An 18-year-old man was transferred from an outside hospital for evaluation of recent headache, fevers, and laboratory abnormalities.
The patient had a past medical history significant for attention deficit hyperactivity disorder (ADHD) and had presented to an outside hospital with complaints of fatigue, fever, and headache. He described the headache as frontal, severe, and stabbing in nature without associated neck stiffness, photophobia, or phonophobia. He also reported fevers to 105ºF. He was evaluated one day after the onset of symptoms at a local emergency room where a lumbar puncture was performed. By report of the patient and his mother, the lumbar puncture was negative and he was given a prescription for ketorolac for his headache. The patient went home and continued to have fevers and headache for which he was taking acetaminophen and ketorolac. Two days after his initial discharge from the emergency room he presented to another hospital complaining of sharp epigastric pain without radiation in addition to the headache and fevers. He denied nausea, vomiting, or melena. Laboratory data at that time revealed a creatinine of 4.6 and mildly elevated transaminases and the patient was transferred to this hospital for further evaluation and management.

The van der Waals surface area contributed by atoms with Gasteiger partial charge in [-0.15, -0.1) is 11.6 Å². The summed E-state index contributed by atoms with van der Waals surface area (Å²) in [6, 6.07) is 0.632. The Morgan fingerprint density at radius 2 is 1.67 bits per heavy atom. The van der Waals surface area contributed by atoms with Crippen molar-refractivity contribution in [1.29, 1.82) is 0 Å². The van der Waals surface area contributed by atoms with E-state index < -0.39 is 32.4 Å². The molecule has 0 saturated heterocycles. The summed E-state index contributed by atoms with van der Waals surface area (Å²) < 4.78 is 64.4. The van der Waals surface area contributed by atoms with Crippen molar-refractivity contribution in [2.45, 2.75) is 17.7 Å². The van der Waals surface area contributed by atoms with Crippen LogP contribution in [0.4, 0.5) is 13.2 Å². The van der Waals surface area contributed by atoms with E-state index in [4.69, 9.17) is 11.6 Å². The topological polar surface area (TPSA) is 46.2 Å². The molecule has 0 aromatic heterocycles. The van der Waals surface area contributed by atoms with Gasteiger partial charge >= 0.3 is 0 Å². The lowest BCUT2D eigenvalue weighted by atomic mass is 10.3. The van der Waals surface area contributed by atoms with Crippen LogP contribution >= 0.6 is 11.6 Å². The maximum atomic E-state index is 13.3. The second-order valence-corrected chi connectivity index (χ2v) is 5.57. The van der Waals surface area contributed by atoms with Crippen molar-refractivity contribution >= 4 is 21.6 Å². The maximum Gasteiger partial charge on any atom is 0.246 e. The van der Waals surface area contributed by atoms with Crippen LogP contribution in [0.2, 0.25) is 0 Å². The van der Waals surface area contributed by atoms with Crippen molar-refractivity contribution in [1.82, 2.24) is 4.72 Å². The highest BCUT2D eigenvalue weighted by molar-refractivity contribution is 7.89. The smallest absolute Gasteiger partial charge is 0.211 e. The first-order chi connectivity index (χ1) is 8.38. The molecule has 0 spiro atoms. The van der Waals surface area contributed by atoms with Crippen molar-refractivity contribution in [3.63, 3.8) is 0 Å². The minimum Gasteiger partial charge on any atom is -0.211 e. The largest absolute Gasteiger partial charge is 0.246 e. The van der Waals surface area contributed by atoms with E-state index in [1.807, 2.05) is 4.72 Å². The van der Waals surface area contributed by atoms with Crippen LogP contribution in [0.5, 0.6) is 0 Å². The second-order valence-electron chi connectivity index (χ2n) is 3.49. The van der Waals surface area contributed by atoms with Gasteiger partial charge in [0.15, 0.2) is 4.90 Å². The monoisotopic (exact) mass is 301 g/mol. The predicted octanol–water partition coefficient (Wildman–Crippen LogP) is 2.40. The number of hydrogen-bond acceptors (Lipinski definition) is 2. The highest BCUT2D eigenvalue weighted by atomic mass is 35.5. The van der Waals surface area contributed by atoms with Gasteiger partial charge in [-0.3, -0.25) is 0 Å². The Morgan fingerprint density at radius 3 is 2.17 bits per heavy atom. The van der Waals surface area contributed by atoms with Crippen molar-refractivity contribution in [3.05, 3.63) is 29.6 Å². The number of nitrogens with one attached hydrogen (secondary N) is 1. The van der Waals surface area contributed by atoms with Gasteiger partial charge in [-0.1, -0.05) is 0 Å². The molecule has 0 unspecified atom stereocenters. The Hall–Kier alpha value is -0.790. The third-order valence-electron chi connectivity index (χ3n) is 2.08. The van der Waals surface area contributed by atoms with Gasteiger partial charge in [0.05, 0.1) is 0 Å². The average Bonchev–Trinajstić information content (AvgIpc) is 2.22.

Baranoski, MD, Amy
"An 18-year old man with fever and headache,"
The Medicine Forum:
Vol. 7, Article 4.
Available at: http://jdc.jefferson.edu/tmf/vol7/iss1/4